Credit card info compromised in Steam hack
Credit card details of Steam users have been accessed by hackers - let's hope the encryption securing it can't be cracked.
Encrypted credit card information has been accessed by hackers who broke into the database of online gaming service Steam.
Valve, Steam's owner, said it has not seen any evidence of credit card misuse at the current time and had no evidence the encrypted details had been actually stolen.
"We learned that intruders obtained access to a Steam database in addition to the forums. This database contained information including user names, hashed and salted passwords, game purchases, email addresses, billing addresses and encrypted credit card information," said Valve's head Gabe Newell, in a Steam forum post.
"We do not have evidence that encrypted credit card numbers or personally identifying information were taken by the intruders, or that the protection on credit card numbers or passwords was cracked. We are still investigating."
We do not have evidence that encrypted credit card numbers or personally identifying information were taken by the intruders.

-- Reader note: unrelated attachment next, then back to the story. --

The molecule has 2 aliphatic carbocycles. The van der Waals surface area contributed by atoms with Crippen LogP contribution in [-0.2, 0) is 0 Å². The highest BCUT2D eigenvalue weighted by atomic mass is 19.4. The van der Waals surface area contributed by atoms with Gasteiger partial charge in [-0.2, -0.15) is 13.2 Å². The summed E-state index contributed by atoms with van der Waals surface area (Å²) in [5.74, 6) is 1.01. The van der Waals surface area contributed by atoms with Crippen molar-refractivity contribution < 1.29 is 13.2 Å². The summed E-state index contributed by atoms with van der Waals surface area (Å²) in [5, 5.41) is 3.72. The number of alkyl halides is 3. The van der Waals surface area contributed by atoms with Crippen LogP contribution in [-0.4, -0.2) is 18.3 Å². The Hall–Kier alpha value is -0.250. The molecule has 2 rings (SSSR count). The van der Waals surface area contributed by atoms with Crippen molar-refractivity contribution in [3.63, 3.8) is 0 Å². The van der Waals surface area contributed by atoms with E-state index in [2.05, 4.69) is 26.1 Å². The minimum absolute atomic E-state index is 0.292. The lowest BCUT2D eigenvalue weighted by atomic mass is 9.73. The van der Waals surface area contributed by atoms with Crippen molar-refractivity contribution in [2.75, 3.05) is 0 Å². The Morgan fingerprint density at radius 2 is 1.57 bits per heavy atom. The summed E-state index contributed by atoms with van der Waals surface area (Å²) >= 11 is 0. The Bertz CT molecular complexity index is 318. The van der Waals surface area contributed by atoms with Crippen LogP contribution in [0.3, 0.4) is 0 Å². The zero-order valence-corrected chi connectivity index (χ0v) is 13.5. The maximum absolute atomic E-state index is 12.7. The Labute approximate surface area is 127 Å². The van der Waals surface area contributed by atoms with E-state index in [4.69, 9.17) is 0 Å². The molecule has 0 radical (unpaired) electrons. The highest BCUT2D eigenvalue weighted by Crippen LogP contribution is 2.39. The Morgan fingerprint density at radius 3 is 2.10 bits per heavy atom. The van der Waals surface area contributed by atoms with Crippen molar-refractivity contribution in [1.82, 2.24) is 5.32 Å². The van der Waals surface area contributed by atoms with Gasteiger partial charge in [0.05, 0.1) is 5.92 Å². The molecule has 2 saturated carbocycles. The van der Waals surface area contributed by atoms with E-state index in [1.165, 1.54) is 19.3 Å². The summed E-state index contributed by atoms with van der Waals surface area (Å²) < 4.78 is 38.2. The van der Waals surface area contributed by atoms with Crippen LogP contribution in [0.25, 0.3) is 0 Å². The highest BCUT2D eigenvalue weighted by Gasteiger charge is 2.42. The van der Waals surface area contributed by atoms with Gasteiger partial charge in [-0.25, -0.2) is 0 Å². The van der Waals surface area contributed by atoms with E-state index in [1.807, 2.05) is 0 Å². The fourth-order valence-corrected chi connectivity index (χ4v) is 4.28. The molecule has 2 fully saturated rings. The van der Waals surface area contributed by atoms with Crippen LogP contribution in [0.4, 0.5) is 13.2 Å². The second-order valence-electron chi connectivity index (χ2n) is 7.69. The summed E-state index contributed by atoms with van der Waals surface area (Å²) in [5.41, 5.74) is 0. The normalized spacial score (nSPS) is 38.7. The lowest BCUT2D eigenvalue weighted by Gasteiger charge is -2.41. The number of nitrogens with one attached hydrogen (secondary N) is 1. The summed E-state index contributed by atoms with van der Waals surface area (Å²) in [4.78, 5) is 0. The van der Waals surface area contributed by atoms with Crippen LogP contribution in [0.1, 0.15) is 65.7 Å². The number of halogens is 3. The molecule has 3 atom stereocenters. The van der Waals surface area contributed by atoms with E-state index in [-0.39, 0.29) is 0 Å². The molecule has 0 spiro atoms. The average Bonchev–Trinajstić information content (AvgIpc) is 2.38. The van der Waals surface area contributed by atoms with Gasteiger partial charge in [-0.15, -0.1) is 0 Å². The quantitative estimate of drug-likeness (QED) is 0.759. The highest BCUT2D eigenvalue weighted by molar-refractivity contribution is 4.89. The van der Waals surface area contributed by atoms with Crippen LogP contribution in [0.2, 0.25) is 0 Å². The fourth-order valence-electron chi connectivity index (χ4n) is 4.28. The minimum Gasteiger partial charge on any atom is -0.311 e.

Despite no evidence indicating the hackers had used credit card data from the database, Valve still recommended users check their bank account activity and statements "closely."
"While we only know of a few forum accounts that have been compromised, all forum users will be required to change their passwords the next time they login," the company added. "If you have used your Steam forum password on other accounts you should change those passwords as well."
The company became aware of the hack when Steam forums were defaced on 6 November.
Steam is used to distribute games and letting gamers share information. It was recently offering downloads for a demo of the massively popular Football Manager 2012 title and RPG Skyrim is currently available from the service.
Gaming companies have been battered by hackers in the past year, as plenty of valuable data is held on such firms' servers.
Bethesda, the creator of Skyrim, was hit by LulzSec earlier this year. Sony, Epic Games and Nintendo have also been attacked.
Digital document processes in 2020: A spotlight on Western Europe
The shift from best practice to business necessityDownload now
Four security considerations for cloud migration
The good, the bad, and the ugly of cloud computingDownload now
VR leads the way in manufacturing
How VR is digitally transforming our worldDownload now
Deeper than digital
Top-performing modern enterprises show why more perfect software is fundamental to successDownload now